Thursday, November 8, 2012

La Pointe du Hoc, on the Normandy invasion beaches in France, at sunset.
Chateau du Saint Pierre, on the Coast of Normandy, France. We recently spent five days here, exploring the region. I highly recommend the experience.

Monday, January 2, 2012

My father's comrades in arms are all gone now

Scott Alexander, my father's best friend during their combat tour in the Eighth Air Force in World War II, died on December 21, 2011. He was 90 years old and was the last of the crew led by Lt. Victor Radke. My father, Thomas Hammond, was the co-pilot of the crew.

In my father's own words, Scotty was "the bravest man I ever knew." Unflinching in the face of German fighter planes and murderous flac artillery, Scotty was the navigator for the crew, and brought them safely home 35 times, until they had survived all the missions that were required of them in order to return home.

In the photo above, Scotty is the tall one on the right; Tom is on the left.

My father talked about Scotty all of my life. He admired him for his bravery, and, I think, for the outrageous character that he was. Scotty was a New England doctor's son who had attended Dartmouth College. All business in battle, he also knew how to have fun when he and Tom would spend their days off in London. I suspect that Tom, a farm boy from South Carolina, was what would be considered the designated driver in today's culture. They looked out for each other. Their backgrounds complemented each other.

Both men suffered after the war from what we today call post traumatic stress syndrome. PTSD haunted both men all their lives. For Scotty, the memories of their combat experiences were so searing that he deliberately never had contact with any of his former crewmates following the war. When I finally tracked him down in 2004, he opened up and talked about his experiences, telling stories that those close to him had never heard before. I don't claim any special skill in getting people to talk, but my goal of writing a book about their experiences struck a cord. We learned a lot about Scotty between that first meeting in December 2004 and his death in December 2011. I hope it helped him come to terms with some of his demons.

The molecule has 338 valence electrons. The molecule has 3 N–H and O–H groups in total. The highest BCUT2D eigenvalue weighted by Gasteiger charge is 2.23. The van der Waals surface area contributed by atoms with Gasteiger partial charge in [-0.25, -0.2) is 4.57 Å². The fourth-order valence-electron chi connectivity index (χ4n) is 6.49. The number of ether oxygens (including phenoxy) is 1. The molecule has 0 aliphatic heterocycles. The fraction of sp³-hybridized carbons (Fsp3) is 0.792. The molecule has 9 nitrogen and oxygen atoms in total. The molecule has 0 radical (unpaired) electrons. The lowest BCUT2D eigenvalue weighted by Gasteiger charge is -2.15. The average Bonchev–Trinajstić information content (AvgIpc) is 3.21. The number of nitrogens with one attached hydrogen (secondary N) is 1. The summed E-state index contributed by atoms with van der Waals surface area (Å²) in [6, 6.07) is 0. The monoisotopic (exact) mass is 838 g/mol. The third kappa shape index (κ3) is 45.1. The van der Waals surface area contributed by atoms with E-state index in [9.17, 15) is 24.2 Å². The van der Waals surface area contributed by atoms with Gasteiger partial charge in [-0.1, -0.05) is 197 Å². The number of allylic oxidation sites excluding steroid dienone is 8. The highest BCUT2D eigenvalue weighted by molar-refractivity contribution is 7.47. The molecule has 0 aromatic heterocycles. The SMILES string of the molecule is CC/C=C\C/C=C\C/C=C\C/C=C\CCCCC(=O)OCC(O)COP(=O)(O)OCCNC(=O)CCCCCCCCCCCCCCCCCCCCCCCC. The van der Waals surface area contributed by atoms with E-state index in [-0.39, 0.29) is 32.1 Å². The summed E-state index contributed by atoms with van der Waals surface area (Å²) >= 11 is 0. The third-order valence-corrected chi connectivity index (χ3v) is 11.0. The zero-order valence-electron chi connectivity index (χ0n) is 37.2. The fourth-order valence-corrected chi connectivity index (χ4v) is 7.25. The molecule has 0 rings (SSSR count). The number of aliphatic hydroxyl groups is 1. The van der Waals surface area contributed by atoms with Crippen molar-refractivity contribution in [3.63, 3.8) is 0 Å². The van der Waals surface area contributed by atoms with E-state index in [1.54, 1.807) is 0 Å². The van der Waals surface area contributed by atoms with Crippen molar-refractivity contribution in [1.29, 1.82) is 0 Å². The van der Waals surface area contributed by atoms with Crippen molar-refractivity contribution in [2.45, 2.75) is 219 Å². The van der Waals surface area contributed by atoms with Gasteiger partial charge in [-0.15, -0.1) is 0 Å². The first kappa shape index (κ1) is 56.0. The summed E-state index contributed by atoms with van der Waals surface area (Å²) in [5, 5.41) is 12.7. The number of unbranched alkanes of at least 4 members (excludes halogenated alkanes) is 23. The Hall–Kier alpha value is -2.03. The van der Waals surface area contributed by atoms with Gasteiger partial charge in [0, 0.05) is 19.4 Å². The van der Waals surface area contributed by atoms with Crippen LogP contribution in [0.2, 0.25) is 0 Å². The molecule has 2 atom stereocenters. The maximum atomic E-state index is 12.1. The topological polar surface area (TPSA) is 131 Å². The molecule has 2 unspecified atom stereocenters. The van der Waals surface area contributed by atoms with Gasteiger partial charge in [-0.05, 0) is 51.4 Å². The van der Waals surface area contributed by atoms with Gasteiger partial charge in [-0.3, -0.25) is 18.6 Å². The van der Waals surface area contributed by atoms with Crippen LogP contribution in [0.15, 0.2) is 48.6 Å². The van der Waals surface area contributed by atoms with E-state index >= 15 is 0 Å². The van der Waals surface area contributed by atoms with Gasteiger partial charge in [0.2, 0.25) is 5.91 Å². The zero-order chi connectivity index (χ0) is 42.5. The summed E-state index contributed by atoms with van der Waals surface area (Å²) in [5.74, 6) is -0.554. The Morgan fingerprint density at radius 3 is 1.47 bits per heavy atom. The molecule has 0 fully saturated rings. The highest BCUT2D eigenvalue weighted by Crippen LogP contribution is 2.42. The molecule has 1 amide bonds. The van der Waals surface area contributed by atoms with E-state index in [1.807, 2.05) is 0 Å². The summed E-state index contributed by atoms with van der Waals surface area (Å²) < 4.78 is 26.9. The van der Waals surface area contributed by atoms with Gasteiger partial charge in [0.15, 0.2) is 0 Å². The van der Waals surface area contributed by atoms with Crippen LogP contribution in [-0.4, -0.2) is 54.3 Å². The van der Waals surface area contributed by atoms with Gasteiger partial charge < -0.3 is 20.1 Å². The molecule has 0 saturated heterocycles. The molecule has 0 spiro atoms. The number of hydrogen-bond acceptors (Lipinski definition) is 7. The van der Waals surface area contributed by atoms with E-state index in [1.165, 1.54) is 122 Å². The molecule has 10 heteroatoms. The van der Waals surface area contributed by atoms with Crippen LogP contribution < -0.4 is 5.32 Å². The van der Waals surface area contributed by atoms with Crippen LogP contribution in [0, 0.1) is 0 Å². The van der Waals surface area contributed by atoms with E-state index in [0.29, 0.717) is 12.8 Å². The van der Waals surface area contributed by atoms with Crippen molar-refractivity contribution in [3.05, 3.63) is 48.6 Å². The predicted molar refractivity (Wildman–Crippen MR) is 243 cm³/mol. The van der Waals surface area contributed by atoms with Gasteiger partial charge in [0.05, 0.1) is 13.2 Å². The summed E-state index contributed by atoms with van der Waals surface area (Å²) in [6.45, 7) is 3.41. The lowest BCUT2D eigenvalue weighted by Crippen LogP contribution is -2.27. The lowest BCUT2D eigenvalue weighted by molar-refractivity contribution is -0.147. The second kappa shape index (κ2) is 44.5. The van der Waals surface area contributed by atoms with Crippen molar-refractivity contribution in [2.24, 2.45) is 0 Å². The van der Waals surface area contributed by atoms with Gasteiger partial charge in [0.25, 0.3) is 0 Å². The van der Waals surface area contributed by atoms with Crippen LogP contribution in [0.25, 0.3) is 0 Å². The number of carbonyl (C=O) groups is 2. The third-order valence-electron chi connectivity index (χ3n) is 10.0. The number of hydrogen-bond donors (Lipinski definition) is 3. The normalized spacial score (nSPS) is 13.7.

Scotty Alexander looks over Lt. Victor Radke's log book during a 2005 interview.

I regret that I did not locate Scotty in time to reunite him with my father, who died three months before our December 2004 meeting. But I will forever cherish Scotty's reaction to my questions, his kind recollections of my father ("Tom was my best friend," he wrote in the front of a copy of my book for my children.) My life has been enriched by my acquaintance with Scotty Alexander.

Read Tom's and Scotty's story in full in my book: "Tom's War: Flying with the U.S. Eighth Army Air Force in Europe, 1944" written by James T. Hammond. It is available on, and from Barnes & Noble.

Thursday, June 2, 2011

Merging the media

It's hard to keep up with all the changes and additions to the plethoria of social media today. I do it at work and I do it for fun.

Now I'm doing it on Twitter: @restlessboomer

Also, follow my work for the Columbia Regional Business Report:

Thursday, May 12, 2011

Cooper shepherds toughest S.C. budgets, and bows out

In his own words, House Ways and Means Committee Chairman Dan Cooper has done his time in the trenches, and is ready to return home from the legislative and budget wars of his six years as South Carolina House budget chief.

Read story at the Columbia Regional Business Report